1. Was Jesus born a Jew, raised as Jew, lived the life of an observant Jew & died as a Jew with no thought of starting a new religion?

I think it is clear from what we can glean from the NT that, Jesus was born into a Jewish family, was circumcised as per Jewish custom, and he never railed against Jewish scripture, just the interpretation of the OT by the Pharisees and Sadducees. He appears to have preached an apocalyptic vision, whereby, the Jews had strayed so far from the “true” teachings of the OT, that they had brought God’s wrath upon themselves. This had resulted in their subjugation by the Romans, and all the problems that this had brought upon the Jewish people. The apocalyptic view was that things had got so bad that God would have to intervene, and re-establish his “true” kingdom on earth. Those who were “right” with God would be rewarded, and those who had co-operated with the Roman authorities or who had exploited the people would be punished when God intervened.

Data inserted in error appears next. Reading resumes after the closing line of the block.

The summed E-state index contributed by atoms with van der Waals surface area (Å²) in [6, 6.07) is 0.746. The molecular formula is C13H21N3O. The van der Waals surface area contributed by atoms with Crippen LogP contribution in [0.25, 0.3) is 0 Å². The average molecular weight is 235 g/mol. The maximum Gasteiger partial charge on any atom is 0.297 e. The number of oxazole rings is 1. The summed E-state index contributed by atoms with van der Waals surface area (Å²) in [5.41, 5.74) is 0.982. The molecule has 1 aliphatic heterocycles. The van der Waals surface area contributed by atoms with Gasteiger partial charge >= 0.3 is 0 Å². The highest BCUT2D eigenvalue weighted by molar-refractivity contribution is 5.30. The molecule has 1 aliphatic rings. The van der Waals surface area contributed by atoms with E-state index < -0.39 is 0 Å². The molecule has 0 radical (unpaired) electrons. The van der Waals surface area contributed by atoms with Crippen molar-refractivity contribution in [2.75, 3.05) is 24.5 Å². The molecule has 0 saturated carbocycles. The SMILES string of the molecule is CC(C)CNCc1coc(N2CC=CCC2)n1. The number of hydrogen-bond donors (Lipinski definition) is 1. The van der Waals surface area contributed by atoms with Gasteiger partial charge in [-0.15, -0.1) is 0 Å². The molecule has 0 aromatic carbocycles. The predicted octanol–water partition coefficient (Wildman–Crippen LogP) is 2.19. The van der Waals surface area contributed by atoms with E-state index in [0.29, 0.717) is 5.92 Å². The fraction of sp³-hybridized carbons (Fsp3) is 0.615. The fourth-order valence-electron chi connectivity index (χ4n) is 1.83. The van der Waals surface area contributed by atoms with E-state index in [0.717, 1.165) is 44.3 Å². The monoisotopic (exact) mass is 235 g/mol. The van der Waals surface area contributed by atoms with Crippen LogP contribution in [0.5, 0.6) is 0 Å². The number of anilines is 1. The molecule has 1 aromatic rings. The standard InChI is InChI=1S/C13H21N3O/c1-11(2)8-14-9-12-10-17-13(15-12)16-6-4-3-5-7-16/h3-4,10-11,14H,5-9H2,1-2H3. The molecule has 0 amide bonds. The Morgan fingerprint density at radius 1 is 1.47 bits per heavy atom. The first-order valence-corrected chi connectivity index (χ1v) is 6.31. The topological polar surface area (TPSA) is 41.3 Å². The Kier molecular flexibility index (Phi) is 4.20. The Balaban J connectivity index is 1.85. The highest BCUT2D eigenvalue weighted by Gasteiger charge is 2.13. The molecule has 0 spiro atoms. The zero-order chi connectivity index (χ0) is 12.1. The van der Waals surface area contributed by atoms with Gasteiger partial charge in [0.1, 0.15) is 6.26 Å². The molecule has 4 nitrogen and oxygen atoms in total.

This was quite a common view around this time, and there were many preachers espousing this view, but most were either “eliminated” or just ignored as “crazy”.

Where, maybe, Jesus differed, was that, in his view, after God intervened, God would install him as “King of the Jews”, with his twelve disciples as “Ministers” with responsibility for the “Twelve Tribes of Israel”. This was going to put him in great danger, as we shall see later.

I think we can safely assume that Jesus lived the life of an observant Jew, and had no idea that a new religion would form around him. I think we can also safely assume that he had no idea that he would be killed, as he was thinking he was to be installed as “King of the Jews”. His supposed “fore-knowledge” of his death was probably injected into the text by the Gospel writers.